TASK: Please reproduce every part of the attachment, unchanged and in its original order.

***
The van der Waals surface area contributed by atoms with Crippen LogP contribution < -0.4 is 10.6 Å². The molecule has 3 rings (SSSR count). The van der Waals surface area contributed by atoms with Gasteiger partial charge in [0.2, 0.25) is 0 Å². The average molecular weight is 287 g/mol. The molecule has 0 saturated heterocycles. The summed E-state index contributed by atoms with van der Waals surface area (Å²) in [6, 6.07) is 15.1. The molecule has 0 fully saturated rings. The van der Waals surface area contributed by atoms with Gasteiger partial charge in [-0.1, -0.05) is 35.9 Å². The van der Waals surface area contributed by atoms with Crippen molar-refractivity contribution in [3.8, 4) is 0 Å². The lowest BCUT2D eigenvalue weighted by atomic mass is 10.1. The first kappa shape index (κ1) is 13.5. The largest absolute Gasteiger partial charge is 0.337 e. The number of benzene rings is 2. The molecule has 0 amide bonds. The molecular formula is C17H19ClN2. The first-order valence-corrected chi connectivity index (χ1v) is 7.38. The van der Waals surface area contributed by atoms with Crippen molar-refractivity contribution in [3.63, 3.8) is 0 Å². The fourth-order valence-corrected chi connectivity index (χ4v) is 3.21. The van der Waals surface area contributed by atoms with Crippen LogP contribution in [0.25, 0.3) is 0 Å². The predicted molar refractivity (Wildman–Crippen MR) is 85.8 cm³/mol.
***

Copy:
The van der Waals surface area contributed by atoms with Crippen LogP contribution < -0.4 is 10.6 Å². The molecule has 3 rings (SSSR count). The van der Waals surface area contributed by atoms with Gasteiger partial charge in [0.2, 0.25) is 0 Å². The average molecular weight is 287 g/mol. The molecule has 0 saturated heterocycles. The summed E-state index contributed by atoms with van der Waals surface area (Å²) in [6, 6.07) is 15.1. The molecule has 0 fully saturated rings. The van der Waals surface area contributed by atoms with Gasteiger partial charge in [-0.1, -0.05) is 35.9 Å². The van der Waals surface area contributed by atoms with Crippen molar-refractivity contribution in [3.8, 4) is 0 Å². The lowest BCUT2D eigenvalue weighted by atomic mass is 10.1. The first kappa shape index (κ1) is 13.5. The largest absolute Gasteiger partial charge is 0.337 e. The number of benzene rings is 2. The molecule has 0 amide bonds. The molecular formula is C17H19ClN2. The first-order valence-corrected chi connectivity index (χ1v) is 7.38. The van der Waals surface area contributed by atoms with Crippen molar-refractivity contribution in [3.63, 3.8) is 0 Å². The fourth-order valence-corrected chi connectivity index (χ4v) is 3.21. The van der Waals surface area contributed by atoms with Crippen LogP contribution in [0.25, 0.3) is 0 Å². The predicted molar refractivity (Wildman–Crippen MR) is 85.8 cm³/mol.